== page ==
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Joint effort to improve Indo-Pak trade

By Our Special Correspondent

NEW DELHI JULY 8. A joint delegation of businessmen from the two countries attending a conference on Indo-Pak trade today met the Prime Minister, Atal Behari Vajpayee, and underlined the need for steps to improve bilateral trade.

The Prime Minister described the conference that brought the delegation of Pakistani businessmen to India as a positive response to his initiative and expressed the hope that it would lead to a conducive atmosphere for better ties.

What was supposed to be a courtesy call on the Prime Minister for about ten minutes turned out to be a meeting lasting about 50 minutes with businessmen from Pakistan sharing their perceptions about how better economic ties could be beneficial to the two countries.

A document listing the joint recommendations adopted by the conference held under the aegis of the India-Pakistan Chamber of Commerce and Industry (IPCCI) was handed over to the Prime Minister. The delegation, among others, included Senator Ilyas Ahmad Bilour, IPCCI chief, and A. C. Muthiah, President, Federation of Indian Chamber of Commerce and Industry and Co-President of IPPCI.

The joint recommendations, which came at the end of the two-day conference that concluded today, said that all items barring those goods and services that figure in the negative list should be allowed for bilateral trade. It also emphasised the need for restoring transportation and communication links as it would enormously cut cost and time of transfer of goods, services and people.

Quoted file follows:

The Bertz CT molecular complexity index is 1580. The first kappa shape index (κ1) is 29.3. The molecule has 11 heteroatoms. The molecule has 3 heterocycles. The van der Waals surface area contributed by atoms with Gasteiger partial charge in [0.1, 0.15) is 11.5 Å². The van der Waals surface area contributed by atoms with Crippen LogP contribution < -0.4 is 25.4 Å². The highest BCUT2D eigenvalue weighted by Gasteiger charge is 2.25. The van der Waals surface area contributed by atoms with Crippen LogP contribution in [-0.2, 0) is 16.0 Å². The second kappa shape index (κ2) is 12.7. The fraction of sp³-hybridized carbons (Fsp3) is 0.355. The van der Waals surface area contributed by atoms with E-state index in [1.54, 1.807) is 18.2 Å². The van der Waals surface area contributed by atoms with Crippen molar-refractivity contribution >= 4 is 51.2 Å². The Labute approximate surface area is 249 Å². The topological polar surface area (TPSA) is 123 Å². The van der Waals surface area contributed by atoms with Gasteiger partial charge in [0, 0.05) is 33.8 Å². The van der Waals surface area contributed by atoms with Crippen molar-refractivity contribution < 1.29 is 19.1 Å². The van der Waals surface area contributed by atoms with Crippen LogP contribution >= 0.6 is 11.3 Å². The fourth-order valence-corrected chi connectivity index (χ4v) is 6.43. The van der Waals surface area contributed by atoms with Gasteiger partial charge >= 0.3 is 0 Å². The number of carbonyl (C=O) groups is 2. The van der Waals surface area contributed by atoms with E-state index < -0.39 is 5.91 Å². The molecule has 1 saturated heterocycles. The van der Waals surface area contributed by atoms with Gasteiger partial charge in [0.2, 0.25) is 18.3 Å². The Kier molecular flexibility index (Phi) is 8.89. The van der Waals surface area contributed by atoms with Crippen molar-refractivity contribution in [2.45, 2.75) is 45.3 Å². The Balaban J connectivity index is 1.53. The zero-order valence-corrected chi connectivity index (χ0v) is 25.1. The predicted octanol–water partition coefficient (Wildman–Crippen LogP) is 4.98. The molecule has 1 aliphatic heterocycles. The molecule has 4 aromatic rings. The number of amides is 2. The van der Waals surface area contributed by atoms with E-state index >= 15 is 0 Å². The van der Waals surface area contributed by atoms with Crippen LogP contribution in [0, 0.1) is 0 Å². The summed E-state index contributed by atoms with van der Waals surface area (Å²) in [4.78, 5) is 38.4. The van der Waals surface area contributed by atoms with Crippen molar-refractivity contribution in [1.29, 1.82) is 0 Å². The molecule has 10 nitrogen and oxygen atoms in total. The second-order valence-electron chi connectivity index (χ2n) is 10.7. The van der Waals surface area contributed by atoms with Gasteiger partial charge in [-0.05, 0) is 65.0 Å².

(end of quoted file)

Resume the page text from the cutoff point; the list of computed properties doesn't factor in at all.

While seeking liberal grant of visas on the recommendations of IPCCI to enable businessmen to visit the other country, the recommendation says that the visas to businessmen should be valid at least for one year and for all cities.

Also, the requirement of reporting to the police during the visit and at entry and exit points should be dispensed with in the case of business visas. The document also underlines that India and Pakistan, as main players, have a major responsibility for making SAARC effective. As a step in this direction, SAARC Free Trade Agreement (SAFTA), which has been awaiting to be signed since 2001, should be signed and implemented at the earliest.

Observing that the two countries have complementarity of economic interests and that there was scope for improving trade, it says that, given facilitating policies and environment, bilateral trade can be increased up to $6 billion.

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